BGC Partners has identified luxury jewellery and 18 English properties it claims may have been funded by an alleged $35m fraud perpetrated by two of its UK employees.
The US interdealer broker has accused Michael Viney and Xavier Alcan of funnelling cash due to or from the UK tax authorities into their own pockets between 2015 and 2020, according to a London court filing.
The civil lawsuit names Viney’s girlfriend, Hallelujah King, as a third defendant, claiming she may have received some of the proceeds of the alleged fraud in the form of Cartier and Bvlgari jewellery and a £1.2m property in St Albans.
BGC, whose brokers act as middlemen between investment banks, disclosed the alleged $35m fraud in February but did not name the accused employees or reveal detailed allegations. Howard Lutnick, BGC chief executive, said at the time it was “an unfortunate event”.
A lawyer for Viney and King had no immediate comment.
Clerks at London’s High Court said defences for Alcan and King did not appear to have been filed yet, and that a defence for Viney was filed this week but was still being processed due to an administrative backlog and was not yet available.
Alcan’s law firm, Taylor Wessing, did not immediately respond to requests for comment. BGC did not immediately respond to a request for comment. The April filing claims that Viney and Alcan have been suspended.
The lawsuit, brought by BGC subsidiary Tower Bridge International Services, alleges that Alcan, a senior BGC broker, “encouraged” Viney, a TBIS tax adviser, to facilitate the frauds.
The court filing claims Viney diverted £8.6m owed to BGC by the UK’s tax authority to an account controlled by Alcan after telling HMRC that Alcan was authorised to receive the money on BGC’s behalf.
Viney is accused of diverting a further £12.6m of payments owed to HMRC by BGC to himself and Alcan, including with the use of “doctored” documents that replaced bank details for the tax authority with their own.
The lawsuit also alleges Viney moved £5m of TBIS cash into a Handelsbanken account he controlled, falsely representing it as a payment to HMRC, before returning it to a BGC account.
Those claimed transactions were allegedly designed to create the impression of a pool of loans arriving from the German bank to fund 2018 capital contributions by BGC’s UK partners.
“In fact no such loans had been obtained from Handelsbanken, and the payments had in fact been funded, predominantly, by the fraudulent transfer [from TBIS],” the lawsuit claims.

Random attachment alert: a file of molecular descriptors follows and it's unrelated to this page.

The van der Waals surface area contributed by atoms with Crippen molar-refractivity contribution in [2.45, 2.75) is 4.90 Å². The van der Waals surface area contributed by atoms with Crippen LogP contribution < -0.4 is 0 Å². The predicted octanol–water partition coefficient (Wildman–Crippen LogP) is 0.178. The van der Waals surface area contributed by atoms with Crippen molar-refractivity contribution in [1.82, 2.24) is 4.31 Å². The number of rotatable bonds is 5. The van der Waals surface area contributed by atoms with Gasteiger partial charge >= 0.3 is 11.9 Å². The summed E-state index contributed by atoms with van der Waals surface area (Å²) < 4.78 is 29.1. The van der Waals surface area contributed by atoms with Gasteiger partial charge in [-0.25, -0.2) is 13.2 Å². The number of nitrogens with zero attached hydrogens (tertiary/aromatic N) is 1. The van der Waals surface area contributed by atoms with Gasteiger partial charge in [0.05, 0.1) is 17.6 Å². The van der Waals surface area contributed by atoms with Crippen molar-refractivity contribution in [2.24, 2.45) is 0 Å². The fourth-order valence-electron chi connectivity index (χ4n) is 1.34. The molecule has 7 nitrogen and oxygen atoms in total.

Viney then received repayments of the supposed loans amounting to about £1.4m, the lawsuit alleges, adding that Viney had repaid the £1.4m after he was confronted in November 2020.
BGC alleges that Viney diverted further funds of almost £2.5m intended for some of the company’s partners to himself and Alcan.
The lawsuit claims Alcan bought Viney “extravagant items including holidays, electronics and luxury designer jewellery”, and cites alleged WhatsApp conversations about Alcan buying Viney a Canary Wharf flat and a new Audi car.
The filing also cites a claimed solicitor’s letter describing Alcan’s desire to transfer properties to Viney for “wealth and estate planning” purposes.
BGC claims Viney admitted the scheme “in broad terms” and that Alcan asserted he believed the monies he received were legitimate payments to him.
The lawsuit states that BGC uncovered the alleged fraud during a November 2020 investigation sparked by unspecified “accounting issues” relating to the 2018 UK partner contributions.
The court filing lists a series of properties potentially funded by the alleged fraud, including the St Albans home that Land Registry records show is owned by King, and student rental properties in Nottingham, Manchester and Leeds owned by Viney.
The lawsuit further alleges Viney and Alcan destroyed documents. It claims Alcan, during a December 27 meeting with BGC representatives, deleted many of his texts to Viney after BGC warned him earlier in the meeting not to delete any electronic communications.
Alcan has previously appeared in the London courts as a witness in the early 2000s when he was an executive at Cantor Fitzgerald, from which BGC was spun off in 2004.
He caused a media furore in the case between Cantor and rival ICAP when he testified that going to strip clubs was common practice for brokers. “On a good night at Spearmint Rhino you can see 80 per cent of the market,” he said on the stand in 2002.